CNA Staff, Apr 15, 2020 / 11:00 am (CNA).- Chemical abortions in Texas will continue during the coronavirus pandemic after the Fifth U.S. Circuit Court of Appeals declined to overturn a lower court’s order on Tuesday.
On April 9, the Western District Court of Texas placed a temporary restraining order on parts of the state’s ban on elective abortions during the new coronavirus (COVID-19) pandemic. The court’s order allowed chemical abortions in the state to continue, as well as some surgical abortions.
Reviewing the court’s order on chemical abortions, a three-judge panel for the Fifth Circuit on Tuesday declined to overturn it, saying it had “doubts” about the state’s argument.
Gov. Greg Abbott (R) had issued an executive order in March halting non-essential medical and dental procedures during the pandemic to conserve medical resources for treating COVID-19.
Attorney General Ken Paxton applied the order’s prohibitions to elective surgical and chemical abortions, except in cases where the mother’s life or health was deemed to be in jeopardy.
In a March 31 interview with EWTN Pro-Life Weekly, Paxton explained that the ban also applied to other non-essential procedures such as non-emergency dental and orthopedic procedures. The order was “something that could be used to save peoples’ lives,” Paxton said.
Abortion providers sued and the district court halted the abortion provisions of the order from going into effect, allowing abortions in the state to continue.
After reviewing the district court decision, however, the Fifth Circuit sided with Texas and allowed the state’s order to continue.
Then, on April 9, the district court applied a narrower restraining order on Abbot’s act, allowing chemical abortions in the state to continue as well as certain surgical abortions—in cases where women would be past 18 weeks of pregnancy and unable to access ambulatory surgical centers by April 22, or when mothers would be past 22 weeks of pregnancy by April 22.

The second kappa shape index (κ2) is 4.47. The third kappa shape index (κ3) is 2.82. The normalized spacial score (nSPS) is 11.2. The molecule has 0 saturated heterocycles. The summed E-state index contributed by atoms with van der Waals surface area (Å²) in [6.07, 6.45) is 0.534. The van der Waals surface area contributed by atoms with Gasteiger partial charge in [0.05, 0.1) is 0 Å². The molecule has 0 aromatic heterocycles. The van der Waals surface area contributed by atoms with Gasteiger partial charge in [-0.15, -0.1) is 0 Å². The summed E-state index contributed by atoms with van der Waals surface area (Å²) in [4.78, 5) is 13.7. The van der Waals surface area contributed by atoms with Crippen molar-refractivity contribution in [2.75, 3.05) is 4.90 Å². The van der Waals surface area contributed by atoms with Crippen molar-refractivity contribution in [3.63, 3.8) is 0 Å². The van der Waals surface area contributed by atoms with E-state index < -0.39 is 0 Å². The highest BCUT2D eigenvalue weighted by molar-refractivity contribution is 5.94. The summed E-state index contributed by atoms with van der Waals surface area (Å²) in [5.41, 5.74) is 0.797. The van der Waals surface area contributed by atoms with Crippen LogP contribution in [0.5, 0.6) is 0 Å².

The Fifth Circuit ruled on Tuesday that both the state and abortion providers failed to “settle” the question of whether or not the executive order “applies to medication abortions,” and thus “given the ambiguity in the record,” the judges concluded that the state failed to make its case for the district court’s order to be overturned.
Similar state actions in Ohio, Alabama, and Oklahoma have been halted in whole or in part from going into effect by courts.
A federal judge on Easter Sunday ruled that the goals of Alabama’s order, issued to conserve medical resources during the pandemic, “do not outweigh the lasting harm imposed by the denial of an individual’s right to terminate her pregnancy, by an undue burden or increase in risk on patients imposed by a delayed procedure, or by the cloud of unwarranted prosecution against providers.”
Susan B. Anthony List president Marjorie Dannenfelser warned about an increase in chemical abortions as many parts of the U.S. are under shelter-in-place orders. She called chemical abortions the “next frontier” of the abortion lobby, in an op-ed for Townhall.
“The next frontier is the expansion, via telemedicine and the mail, of so-called ‘self-managed’ abortion (their term) using dangerous drugs,” Dannenfelser wrote, noting that chemical abortions already make up anywhere from 30 to 50% of abortions in the U.S.
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